Master of Science in Nursing (MSN)
School of Nursing
Surgical site infections (SSIs) are among the most preventable infections acquired in the healthcare setting today. The potential for improved patient care and reduced healthcare spending by decreasing SSIs could save millions of US healthcare dollars and at the same time lead to better patient outcomes. The purpose of this systematic review was to explore whether high concentration oxygen delivered to surgical patients undergoing intraabdominal surgery decreases SSI. A systematic review was conducted to determine if high concentration oxygen decreases surgical site infection. Databases were searched, and inclusion and exclusion criteria were applied to select the articles for this systematic review. The PRISMA framework was used to guide the review and a total of six studies were critically analyzed. Two data collection tables were created for each article, one that illustrated the design of the study and one that illustrated the results. The CASP checklist was utilized to appraise each article critically. Finally, a cross-study analysis was conducted to compare the studies. Of the six studies, two were statistically significant 1and showed a decrease in SSI, contradicting earlier findings. Based on all the available research at this time, the use of high concentration oxygen during the intraoperative phase to decrease SSI should be followed if patient specifics and facility resources allow. Further studies will need to focus on standardized protocols specific to each abdominal surgery.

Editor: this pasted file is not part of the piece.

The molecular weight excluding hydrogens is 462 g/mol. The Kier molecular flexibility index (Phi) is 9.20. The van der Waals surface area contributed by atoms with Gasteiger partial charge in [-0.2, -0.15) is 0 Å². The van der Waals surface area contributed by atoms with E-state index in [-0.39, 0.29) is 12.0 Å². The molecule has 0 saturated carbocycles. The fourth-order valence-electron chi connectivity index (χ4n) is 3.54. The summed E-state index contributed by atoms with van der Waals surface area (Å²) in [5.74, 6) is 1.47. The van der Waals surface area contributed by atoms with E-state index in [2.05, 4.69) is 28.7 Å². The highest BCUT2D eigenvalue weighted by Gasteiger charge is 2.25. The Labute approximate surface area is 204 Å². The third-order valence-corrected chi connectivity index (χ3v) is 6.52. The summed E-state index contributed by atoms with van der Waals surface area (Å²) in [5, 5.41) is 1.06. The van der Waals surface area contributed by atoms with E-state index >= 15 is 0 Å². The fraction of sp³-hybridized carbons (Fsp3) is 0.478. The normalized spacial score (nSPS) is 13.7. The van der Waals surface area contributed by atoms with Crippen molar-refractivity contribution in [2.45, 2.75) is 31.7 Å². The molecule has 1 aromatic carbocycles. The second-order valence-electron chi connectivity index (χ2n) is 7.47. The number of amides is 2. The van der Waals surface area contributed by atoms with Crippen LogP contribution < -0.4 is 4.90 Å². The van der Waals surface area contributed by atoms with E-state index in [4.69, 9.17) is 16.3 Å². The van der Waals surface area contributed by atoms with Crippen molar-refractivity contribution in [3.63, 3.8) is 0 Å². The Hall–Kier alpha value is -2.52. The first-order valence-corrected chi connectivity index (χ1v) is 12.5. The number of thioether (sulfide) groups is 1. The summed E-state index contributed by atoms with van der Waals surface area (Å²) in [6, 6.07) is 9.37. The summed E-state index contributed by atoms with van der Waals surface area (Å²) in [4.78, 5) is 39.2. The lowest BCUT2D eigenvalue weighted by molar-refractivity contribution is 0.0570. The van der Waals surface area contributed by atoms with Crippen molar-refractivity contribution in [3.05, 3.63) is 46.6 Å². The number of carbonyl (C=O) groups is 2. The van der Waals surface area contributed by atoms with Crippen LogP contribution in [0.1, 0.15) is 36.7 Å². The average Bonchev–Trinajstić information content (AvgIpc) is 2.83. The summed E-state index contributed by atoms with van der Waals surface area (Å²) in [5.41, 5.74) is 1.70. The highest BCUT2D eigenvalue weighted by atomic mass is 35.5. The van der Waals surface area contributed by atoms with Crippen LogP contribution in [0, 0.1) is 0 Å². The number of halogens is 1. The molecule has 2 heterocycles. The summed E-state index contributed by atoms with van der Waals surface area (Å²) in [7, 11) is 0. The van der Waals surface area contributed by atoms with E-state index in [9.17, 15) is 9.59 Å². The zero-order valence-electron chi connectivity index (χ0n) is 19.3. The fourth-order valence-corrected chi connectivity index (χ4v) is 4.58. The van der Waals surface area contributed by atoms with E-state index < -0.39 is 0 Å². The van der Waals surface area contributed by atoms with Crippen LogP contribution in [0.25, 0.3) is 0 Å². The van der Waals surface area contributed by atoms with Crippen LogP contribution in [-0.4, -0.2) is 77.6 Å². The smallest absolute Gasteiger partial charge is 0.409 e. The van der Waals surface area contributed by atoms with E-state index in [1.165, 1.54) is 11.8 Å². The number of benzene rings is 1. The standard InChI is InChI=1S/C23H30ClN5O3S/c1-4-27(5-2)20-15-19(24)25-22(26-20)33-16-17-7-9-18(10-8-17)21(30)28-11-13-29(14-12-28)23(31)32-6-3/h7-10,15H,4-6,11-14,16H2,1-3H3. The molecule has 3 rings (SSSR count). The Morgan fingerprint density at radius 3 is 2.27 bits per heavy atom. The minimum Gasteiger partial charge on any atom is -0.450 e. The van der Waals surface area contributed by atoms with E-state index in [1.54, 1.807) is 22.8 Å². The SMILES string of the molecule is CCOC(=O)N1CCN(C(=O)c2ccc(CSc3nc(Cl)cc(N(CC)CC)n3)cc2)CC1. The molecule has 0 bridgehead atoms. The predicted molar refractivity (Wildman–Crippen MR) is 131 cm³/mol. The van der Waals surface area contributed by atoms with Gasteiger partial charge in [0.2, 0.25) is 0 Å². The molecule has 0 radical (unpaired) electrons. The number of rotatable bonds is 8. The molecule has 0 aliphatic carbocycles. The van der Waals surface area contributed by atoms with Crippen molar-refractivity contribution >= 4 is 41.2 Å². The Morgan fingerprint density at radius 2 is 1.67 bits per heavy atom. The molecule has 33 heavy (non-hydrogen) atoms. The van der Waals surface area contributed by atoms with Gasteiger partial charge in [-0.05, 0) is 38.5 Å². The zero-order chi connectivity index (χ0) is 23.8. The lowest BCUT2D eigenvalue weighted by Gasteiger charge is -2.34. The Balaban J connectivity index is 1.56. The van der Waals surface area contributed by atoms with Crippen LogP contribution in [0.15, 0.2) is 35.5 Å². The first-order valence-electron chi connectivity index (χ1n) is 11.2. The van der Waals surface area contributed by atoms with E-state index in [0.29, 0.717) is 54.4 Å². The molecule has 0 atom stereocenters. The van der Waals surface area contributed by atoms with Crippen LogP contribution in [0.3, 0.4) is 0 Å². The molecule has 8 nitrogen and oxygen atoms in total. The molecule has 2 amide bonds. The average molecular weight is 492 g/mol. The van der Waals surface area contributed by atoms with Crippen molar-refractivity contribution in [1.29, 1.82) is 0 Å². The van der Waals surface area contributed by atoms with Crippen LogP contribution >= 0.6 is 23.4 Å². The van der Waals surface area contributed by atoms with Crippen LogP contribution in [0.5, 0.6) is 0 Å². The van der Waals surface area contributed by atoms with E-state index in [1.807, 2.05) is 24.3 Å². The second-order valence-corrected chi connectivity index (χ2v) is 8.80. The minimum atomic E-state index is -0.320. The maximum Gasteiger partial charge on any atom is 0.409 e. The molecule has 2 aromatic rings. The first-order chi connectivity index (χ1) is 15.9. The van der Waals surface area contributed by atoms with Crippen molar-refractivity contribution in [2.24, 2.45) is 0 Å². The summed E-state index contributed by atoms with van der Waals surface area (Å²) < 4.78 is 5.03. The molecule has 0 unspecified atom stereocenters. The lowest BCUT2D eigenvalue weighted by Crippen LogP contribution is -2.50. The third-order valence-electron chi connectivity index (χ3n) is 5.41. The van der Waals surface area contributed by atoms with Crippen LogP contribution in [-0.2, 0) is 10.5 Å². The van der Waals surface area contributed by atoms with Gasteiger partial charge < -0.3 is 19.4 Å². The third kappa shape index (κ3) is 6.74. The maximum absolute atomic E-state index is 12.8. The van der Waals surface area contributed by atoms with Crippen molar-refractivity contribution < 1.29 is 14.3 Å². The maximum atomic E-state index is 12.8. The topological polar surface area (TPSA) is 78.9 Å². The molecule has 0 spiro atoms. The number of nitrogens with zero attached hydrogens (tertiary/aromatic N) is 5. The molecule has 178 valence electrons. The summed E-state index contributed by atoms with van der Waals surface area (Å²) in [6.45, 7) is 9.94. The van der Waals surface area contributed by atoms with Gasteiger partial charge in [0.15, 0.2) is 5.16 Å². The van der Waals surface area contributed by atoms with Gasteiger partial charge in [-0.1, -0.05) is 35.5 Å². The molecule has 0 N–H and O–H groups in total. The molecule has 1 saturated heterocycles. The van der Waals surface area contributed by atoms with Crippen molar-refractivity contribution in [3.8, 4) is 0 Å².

McLernan, Jah, "Does High Concentration Oxygen Decrease Surgical Site Infections?" (2019). Master's Theses, Dissertations, Graduate Research and Major Papers Overview. 318.